Ituri province, Democratic Republic of the Congo – Severely burned to the face and body, Anne is looking on what is left of the charred houses in her village.
“We were hiding inside when they locked the door and set the house on fire. I fell in the fire and burned my face and my arms. I am the only one who survived,” she says.
The United Nations says at least 647 civilians have been killed in such attacks on villages in Ituri province, in eastern Democratic Republic of the Congo (DRC), since May 2020.
Long-lasting intercommunal grievances over land ownership between Lendu and Hema, the largest ethnic groups in Ituri, are again pushing the two communities into a deadly spiral of violence amid a rapidly deteriorating situation that has seen armed groups carry out increasingly indiscriminate attacks.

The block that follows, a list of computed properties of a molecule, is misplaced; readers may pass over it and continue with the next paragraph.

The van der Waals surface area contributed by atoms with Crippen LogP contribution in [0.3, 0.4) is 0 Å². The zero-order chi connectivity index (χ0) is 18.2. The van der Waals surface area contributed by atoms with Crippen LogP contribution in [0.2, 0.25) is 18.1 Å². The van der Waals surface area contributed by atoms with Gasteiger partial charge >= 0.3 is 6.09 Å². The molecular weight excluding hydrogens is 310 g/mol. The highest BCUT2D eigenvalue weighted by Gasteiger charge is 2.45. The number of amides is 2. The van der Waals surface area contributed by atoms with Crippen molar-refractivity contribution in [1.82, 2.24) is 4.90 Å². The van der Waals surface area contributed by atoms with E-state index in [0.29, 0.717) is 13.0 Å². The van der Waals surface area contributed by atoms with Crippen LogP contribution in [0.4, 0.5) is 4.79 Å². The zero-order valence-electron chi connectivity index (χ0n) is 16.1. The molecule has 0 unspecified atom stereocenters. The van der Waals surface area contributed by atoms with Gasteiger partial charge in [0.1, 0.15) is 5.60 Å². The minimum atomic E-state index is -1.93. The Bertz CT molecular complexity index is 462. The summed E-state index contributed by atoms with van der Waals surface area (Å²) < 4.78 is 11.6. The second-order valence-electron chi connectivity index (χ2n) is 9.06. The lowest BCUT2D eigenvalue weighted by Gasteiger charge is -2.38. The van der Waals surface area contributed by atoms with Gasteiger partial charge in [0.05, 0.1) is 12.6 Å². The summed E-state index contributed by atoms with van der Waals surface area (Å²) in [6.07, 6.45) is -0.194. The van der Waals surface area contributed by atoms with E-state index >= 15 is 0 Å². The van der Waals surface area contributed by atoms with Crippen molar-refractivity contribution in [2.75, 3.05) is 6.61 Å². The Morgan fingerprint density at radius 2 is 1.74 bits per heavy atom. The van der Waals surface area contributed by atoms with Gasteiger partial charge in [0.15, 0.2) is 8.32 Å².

The destruction of homes, fields, loss of livestock and numerous human rights violations have displaced more than 843,000 people in the last year.
The Lendu are largely farmers and hunters, while the Hema have historically been pastoralists.
For several decades, tensions have prevailed between the two communities over control of land and resources. During the era of Belgian colonisation, authorities pursued a discriminatory education policy in favour of the Hema, who gained power and influence beyond their demographic weight. After independence in 1960, Hema elites were able to take over a great deal of land.
The violence in Ituri has often been characterised solely by its communal nature, but land disputes are part of the fundamental causes in this rural province. While peace negotiations are at a standstill, villages are burned, women, men and children are raped and maimed.